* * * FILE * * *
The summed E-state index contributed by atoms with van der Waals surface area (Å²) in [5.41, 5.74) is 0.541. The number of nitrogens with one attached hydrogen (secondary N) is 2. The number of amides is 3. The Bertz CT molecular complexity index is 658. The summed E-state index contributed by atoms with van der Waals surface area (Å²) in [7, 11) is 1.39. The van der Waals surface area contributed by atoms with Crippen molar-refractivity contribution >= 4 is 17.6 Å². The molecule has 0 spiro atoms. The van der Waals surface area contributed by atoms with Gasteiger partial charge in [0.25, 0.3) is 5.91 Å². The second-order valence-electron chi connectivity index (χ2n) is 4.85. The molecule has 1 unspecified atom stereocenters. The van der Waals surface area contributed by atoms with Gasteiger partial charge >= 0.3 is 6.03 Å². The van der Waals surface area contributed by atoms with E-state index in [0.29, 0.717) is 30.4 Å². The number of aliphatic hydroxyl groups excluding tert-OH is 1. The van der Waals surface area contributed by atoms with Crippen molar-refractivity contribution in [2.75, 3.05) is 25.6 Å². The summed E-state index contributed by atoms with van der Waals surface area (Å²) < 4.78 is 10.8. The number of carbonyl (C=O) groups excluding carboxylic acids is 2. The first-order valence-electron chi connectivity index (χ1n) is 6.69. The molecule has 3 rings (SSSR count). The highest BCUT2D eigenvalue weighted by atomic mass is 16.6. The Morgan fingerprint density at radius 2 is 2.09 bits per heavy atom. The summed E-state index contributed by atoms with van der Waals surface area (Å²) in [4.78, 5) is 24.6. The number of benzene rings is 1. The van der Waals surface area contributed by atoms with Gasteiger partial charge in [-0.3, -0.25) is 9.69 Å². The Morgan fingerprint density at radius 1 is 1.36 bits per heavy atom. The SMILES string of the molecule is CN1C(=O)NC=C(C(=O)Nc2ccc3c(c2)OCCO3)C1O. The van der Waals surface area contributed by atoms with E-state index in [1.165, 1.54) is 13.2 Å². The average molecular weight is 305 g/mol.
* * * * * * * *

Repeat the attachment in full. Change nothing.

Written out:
The summed E-state index contributed by atoms with van der Waals surface area (Å²) in [5.41, 5.74) is 0.541. The number of nitrogens with one attached hydrogen (secondary N) is 2. The number of amides is 3. The Bertz CT molecular complexity index is 658. The summed E-state index contributed by atoms with van der Waals surface area (Å²) in [7, 11) is 1.39. The van der Waals surface area contributed by atoms with Crippen molar-refractivity contribution >= 4 is 17.6 Å². The molecule has 0 spiro atoms. The van der Waals surface area contributed by atoms with Gasteiger partial charge in [0.25, 0.3) is 5.91 Å². The second-order valence-electron chi connectivity index (χ2n) is 4.85. The molecule has 1 unspecified atom stereocenters. The van der Waals surface area contributed by atoms with Gasteiger partial charge >= 0.3 is 6.03 Å². The van der Waals surface area contributed by atoms with E-state index in [0.29, 0.717) is 30.4 Å². The number of aliphatic hydroxyl groups excluding tert-OH is 1. The van der Waals surface area contributed by atoms with Crippen molar-refractivity contribution in [2.75, 3.05) is 25.6 Å². The summed E-state index contributed by atoms with van der Waals surface area (Å²) < 4.78 is 10.8. The number of carbonyl (C=O) groups excluding carboxylic acids is 2. The first-order valence-electron chi connectivity index (χ1n) is 6.69. The molecule has 3 rings (SSSR count). The highest BCUT2D eigenvalue weighted by atomic mass is 16.6. The Morgan fingerprint density at radius 2 is 2.09 bits per heavy atom. The summed E-state index contributed by atoms with van der Waals surface area (Å²) in [4.78, 5) is 24.6. The number of benzene rings is 1. The van der Waals surface area contributed by atoms with Gasteiger partial charge in [-0.3, -0.25) is 9.69 Å². The Morgan fingerprint density at radius 1 is 1.36 bits per heavy atom. The SMILES string of the molecule is CN1C(=O)NC=C(C(=O)Nc2ccc3c(c2)OCCO3)C1O. The van der Waals surface area contributed by atoms with E-state index in [1.165, 1.54) is 13.2 Å². The average molecular weight is 305 g/mol.